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Brimstone Howl

We Came in Peace

Rating: 4.0

Label: Alive! Records

Nebraska’s Brimstone Howl have adorned the cover of their fourth record, We Came in Peace with a moonscape, barely visible and shaded red, underscoring the vast, empty loneliness of space. If it’s true that Earth’s telecommunication signals can sail far, far across the galaxy, if unabsorbed by our cluttered atmosphere, We Came in Peace sounds like a rock record made by four lonely aliens floating in a tin can, in an attempt to reconcile decades of Rock ‘n’ Roll.

Diverging slightly from the straight-ahead garage rockabilly of last year’s Guts of Steel, Brimstone Howl have made a manic record that culls influences, mostly from ’60s rock, that have always floated just below the radar. Not just once but twice, the boys make a sonic shout-out to fuzz king and motorcycle movie soundtrack maven Davie Allan, aping the adrenalized fuzztone of his “Blues’ Theme” on album opener “They Call Me Hopeless Destroyer” and they also divine his track “Cycledelic” with clean arpeggios rising up from the scuzz on “Shangri-La.” Speaking of which, the ghost of those tortured maidens appears on the bizarre story-song “The World Will Never Know,” where John Ziegler intones over not love lost but rather love never felt at all, while sour guitar pours down in sheets.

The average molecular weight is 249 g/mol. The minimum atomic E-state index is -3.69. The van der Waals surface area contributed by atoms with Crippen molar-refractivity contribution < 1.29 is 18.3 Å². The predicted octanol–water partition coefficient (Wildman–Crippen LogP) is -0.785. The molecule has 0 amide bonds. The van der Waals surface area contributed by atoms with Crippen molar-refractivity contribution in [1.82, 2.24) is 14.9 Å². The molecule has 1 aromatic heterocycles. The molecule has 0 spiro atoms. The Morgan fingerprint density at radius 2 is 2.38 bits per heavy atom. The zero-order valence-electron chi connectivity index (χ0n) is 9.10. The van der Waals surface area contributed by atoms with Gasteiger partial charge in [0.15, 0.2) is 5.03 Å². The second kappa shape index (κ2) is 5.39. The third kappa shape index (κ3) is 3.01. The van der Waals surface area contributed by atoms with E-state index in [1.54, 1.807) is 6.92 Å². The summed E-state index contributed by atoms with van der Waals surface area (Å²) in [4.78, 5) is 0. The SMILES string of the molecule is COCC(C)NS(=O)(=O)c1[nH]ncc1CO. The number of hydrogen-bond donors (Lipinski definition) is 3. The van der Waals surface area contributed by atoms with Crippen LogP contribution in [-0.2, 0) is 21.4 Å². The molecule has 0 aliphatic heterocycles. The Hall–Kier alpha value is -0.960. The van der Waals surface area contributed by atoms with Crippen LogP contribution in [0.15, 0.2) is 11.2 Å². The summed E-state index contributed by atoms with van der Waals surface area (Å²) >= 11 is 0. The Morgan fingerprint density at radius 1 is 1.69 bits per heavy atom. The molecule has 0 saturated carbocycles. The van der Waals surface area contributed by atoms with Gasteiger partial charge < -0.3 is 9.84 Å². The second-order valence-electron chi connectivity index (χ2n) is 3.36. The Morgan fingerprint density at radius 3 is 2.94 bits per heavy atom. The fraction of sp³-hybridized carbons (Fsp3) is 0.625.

“Obliterator” mines Screamin’ Jay Hawkins’ territory (“I think maybe we’re just an ass-scratch away from the true desperate blood rituals of the Congoland…“) and “Bye Bye” is haunted by the spirit of the Gun Club’s Jeffery Lee Pierce; Ziegler sounds like he’s teetering on the edge of self-destruction, smiling wryly all the while. This all is not to say that Brimstone Howl is nothing more than a good record collection. The references to old records are just that, references. There’s nothing on par with the Killers’ Springsteen swipes here; We Came in Peace sounds to be a record made by guys who intend on taking their own millennial crack at the influences that keep younger generations digging through record crates at the flea market.

If one thing’s for sure, this Howl sounds as if it’s echoing off the corners of the universe. Everything on We Came in Peace is exploding far off somewhere and its reverberation is what defines the record. Ziegler’s voice, Chauncey Patton’s bass, and Calvin Retzlaff’s drums sound not like instruments but instead, like the sound of reverberation itself; only Nick Waggoner’s furious and nimble fuzz guitar that cuts through the murk. This makes the record a little hard to crack at first; it might take some effort to become adjusted to We Came in Peace’s feel to appreciate the songs. Once the monumental bad voodoo of “Yr. Gonna Walk” busts loose, it all starts to make sense.

And there are songs here; dynamic tunes of wild abandon in which hide killer lines (“Black leather jackets/ Secret rites of passage,” “I got women cryin’ & runnin’ round/ I got young boys turnin’ tricks!“) in the muck. Something tells me this is a live band that could destroy the rest of a given bill on any given night. Nebraska, in the minds of coastal types like myself, is a landscape as barren and empty as the Moon on the cover of We Came in Peace. If this record is any indication, it might be high time to pay Omaha a visit.

by Chris Middleman

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